Houston: The anniversary of the earthquake and tsunami that destroyed communities along the northeast coast of Japan and crippled a large nuclear plant has focused nuclear supporters and foes on safety and the future of atomic power.
In the United States, regulators on Friday issued the first formal rule changes to make nuclear plants safer based on recommendations from last year's Fukushima industry task force.
Since the March 11 disaster, nearly all of Japan's operating reactors have shut to refuel and may never restart. Several countries have questioned the safety of existing reactors and Germany has launched an ambitious plan to replace electricity from its nuclear fleet with renewable and other power sources.
Since the March 11 disaster, nearly all of Japan's operating reactors have shut to refuel and may never restart.
"We believe nuclear power, in the long run, doesn't have any future," Johannes Kindler, vice chairman of a German regulatory agency, said at the IHS CERA energy conference in Houston this week. He said a decision to shut older German reactors was prompted by Fukushima safety concerns and cost issues.
"If you don't believe (nuclear) has a future, it's reasonable to get out as early as possible," Kindler said.
Elsewhere in the world, such as China and India, more than 60 nuclear plants are now under construction.
The United States has joined that group with the first two new US reactors in three decades.
In Georgia, Southern Co has swung into full construction activity to build two reactors of advanced design at its Vogtle station. That was after a seven-year effort to obtain a license from the US Nuclear Regulatory Commission, the first since the 1979 partial meltdown at the Three Mile Island nuclear plant in Pennsylvania.
"We see our role now as showing true leadership for this technology, for promoting diversity of supply, for taking a long-term view of energy supply and assuring a proper portfolio mix," Stephen Kuczynski, president of Southern Co's nuclear development arm, told Reuters during the CERAWeek conference.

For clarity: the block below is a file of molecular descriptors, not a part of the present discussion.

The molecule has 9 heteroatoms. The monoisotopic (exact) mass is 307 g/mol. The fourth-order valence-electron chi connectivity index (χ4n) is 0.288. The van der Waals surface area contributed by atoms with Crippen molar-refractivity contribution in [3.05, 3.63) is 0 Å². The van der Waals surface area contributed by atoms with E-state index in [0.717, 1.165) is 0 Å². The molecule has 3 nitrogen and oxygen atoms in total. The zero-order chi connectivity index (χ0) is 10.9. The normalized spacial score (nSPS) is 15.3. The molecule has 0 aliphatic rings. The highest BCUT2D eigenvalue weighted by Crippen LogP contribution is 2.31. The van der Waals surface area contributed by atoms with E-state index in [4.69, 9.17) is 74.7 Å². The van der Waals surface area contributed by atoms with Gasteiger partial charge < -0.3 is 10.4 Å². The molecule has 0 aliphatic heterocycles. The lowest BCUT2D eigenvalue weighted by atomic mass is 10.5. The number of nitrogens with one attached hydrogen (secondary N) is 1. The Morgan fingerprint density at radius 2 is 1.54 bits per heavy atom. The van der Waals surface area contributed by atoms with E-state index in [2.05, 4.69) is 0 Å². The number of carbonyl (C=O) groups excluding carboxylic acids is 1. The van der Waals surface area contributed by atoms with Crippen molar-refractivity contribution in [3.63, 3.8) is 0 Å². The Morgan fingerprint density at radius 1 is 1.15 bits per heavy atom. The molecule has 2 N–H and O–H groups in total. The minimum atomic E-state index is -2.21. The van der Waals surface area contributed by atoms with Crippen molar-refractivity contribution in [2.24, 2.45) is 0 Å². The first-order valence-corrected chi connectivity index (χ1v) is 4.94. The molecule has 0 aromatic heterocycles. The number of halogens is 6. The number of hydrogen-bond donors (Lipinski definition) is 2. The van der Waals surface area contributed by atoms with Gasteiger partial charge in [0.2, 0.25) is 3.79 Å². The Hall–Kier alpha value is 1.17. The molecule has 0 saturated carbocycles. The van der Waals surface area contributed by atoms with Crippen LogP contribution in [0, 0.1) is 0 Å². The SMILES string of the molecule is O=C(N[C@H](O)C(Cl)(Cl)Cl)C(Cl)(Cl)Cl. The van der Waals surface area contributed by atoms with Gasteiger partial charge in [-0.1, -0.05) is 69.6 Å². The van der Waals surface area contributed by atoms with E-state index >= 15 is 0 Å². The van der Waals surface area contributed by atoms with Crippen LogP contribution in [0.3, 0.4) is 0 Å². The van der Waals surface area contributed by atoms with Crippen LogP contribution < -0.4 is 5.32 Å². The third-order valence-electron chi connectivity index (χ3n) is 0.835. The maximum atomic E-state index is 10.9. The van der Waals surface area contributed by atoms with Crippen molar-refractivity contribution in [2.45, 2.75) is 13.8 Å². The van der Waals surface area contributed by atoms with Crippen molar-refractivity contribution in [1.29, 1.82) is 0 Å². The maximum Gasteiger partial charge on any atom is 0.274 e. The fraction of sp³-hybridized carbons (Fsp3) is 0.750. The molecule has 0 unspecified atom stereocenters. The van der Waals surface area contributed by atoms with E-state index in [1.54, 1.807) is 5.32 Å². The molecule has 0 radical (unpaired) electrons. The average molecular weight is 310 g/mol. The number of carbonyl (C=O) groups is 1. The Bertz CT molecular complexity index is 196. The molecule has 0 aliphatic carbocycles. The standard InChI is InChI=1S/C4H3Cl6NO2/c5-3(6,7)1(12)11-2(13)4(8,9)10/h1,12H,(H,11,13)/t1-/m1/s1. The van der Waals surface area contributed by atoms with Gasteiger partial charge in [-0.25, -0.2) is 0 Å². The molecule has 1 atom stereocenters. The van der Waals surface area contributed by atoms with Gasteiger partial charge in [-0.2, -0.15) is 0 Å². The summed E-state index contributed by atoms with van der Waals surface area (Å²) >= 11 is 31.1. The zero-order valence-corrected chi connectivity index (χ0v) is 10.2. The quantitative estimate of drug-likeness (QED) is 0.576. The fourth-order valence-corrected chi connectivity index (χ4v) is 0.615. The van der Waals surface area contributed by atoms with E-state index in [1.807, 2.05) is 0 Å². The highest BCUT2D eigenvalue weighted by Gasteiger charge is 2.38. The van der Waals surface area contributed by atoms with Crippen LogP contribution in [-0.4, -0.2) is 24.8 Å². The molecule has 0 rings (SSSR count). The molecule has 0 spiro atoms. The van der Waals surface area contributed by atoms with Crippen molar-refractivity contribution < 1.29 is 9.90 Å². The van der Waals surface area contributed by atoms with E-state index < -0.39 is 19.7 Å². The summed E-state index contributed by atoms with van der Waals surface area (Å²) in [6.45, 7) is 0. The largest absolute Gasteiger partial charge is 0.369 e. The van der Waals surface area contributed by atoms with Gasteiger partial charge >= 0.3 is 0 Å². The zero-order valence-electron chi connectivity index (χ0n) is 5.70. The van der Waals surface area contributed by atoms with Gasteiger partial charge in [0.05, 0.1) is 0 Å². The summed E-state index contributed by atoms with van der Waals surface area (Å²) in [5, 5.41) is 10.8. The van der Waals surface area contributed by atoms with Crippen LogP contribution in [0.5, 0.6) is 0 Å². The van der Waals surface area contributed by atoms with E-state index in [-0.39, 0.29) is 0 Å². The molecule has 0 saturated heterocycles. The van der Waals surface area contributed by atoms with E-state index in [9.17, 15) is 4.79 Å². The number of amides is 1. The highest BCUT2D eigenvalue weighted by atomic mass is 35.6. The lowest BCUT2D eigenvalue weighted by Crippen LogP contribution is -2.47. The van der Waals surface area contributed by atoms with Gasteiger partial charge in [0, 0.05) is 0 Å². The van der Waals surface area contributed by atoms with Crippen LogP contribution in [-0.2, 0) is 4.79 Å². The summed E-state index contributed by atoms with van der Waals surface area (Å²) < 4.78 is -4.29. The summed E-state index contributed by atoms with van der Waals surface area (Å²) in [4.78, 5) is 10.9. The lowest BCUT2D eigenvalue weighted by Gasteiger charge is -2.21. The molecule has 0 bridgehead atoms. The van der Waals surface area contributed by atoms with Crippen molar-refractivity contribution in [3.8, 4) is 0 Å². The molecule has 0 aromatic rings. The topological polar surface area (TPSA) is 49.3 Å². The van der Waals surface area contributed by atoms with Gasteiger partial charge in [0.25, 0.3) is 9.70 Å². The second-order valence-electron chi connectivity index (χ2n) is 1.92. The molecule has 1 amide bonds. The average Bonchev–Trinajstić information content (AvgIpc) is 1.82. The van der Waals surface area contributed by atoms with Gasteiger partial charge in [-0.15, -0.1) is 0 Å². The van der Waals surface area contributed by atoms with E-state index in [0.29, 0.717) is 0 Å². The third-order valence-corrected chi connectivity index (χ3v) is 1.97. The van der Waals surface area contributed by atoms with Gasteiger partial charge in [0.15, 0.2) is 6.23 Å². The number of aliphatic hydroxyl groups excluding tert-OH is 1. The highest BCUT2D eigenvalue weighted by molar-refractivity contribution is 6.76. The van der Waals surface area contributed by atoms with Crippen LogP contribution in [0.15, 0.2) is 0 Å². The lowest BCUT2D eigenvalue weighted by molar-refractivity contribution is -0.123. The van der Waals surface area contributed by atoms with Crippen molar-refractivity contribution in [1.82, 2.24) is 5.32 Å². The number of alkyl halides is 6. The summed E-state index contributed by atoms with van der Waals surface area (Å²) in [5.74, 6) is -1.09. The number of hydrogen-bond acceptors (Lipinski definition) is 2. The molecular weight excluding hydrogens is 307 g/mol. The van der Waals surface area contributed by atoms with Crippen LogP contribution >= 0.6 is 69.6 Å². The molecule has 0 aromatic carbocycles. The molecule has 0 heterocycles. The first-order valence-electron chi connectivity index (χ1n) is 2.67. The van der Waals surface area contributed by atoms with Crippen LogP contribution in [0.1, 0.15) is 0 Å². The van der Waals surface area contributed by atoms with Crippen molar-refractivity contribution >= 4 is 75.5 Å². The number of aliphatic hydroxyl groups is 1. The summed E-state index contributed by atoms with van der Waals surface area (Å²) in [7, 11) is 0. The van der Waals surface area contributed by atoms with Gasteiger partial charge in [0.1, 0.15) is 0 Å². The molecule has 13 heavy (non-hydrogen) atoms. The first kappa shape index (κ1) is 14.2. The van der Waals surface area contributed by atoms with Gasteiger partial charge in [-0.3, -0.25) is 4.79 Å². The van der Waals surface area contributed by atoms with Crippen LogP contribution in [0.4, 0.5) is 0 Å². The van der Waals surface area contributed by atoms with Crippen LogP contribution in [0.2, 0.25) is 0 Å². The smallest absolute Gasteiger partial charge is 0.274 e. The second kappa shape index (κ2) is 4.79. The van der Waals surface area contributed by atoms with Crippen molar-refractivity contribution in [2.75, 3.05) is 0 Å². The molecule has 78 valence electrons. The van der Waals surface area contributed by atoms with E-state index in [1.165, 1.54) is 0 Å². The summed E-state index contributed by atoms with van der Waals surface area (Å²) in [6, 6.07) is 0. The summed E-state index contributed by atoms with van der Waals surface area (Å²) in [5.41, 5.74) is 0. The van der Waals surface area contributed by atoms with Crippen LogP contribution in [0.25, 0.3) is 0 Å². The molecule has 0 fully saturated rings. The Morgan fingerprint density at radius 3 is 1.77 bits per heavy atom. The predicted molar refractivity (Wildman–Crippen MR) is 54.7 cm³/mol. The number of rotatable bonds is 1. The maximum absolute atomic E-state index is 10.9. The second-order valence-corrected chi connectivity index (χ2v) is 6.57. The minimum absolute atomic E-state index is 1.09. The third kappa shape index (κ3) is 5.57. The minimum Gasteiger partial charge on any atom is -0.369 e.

The NRC is expected to issue another license soon to Scana Corp which wants to build two new reactors in South Carolina. Expectations of a dozen or more new US reactors operating within the next decade have been dashed by the specter of cheap, plentiful supplies of natural gas and a lack of federal regulation to curb carbon dioxide emissions.
In competitive power markets which cover much of the United States, the high cost of nuclear construction doesn't make economic sense with low-cost natural gas, said NRG Energy Chief Executive David Crane at CERA.
NRG abandoned its plan to build two new reactors in Texas shortly after Fukushima, citing regulatory uncertainty and deteriorating economics.
"What really made Texas a non-commercial proposition for us was the price of natural gas," said Crane, who remains a nuclear advocate but said most new plants will be built in other countries.
"New nuclear power is becoming a developing-country construct," Crane said. "I don't think that is the best outcome for world nuclear power safety. I'd love to see the United States involved in this."
The anniversary of the massive Japanese earthquake prompted numerous groups to comment on safety issues.
"Nuclear safety is stronger than it was a year ago," said Yukiya Amano, director general of the International Atomic Energy Agency in a statement. "Now we have to keep up the momentum."
US nuclear safety critics, the Union of Concerned Scientists, said proposed NRC changes fail to clarify the agency's "patchwork" of emergency regulation for events that may exceed what a nuclear plant is designed to withstand.
Kuczynski hopes Southern's experience over the next few years building the Vogtle units will convince U.S. critics that nuclear power should retain its share of electric output, especially as reactors begin to reach the end of their useful lives in the 2030s.
"We will set the stage for others to move forward," Kuczynski said.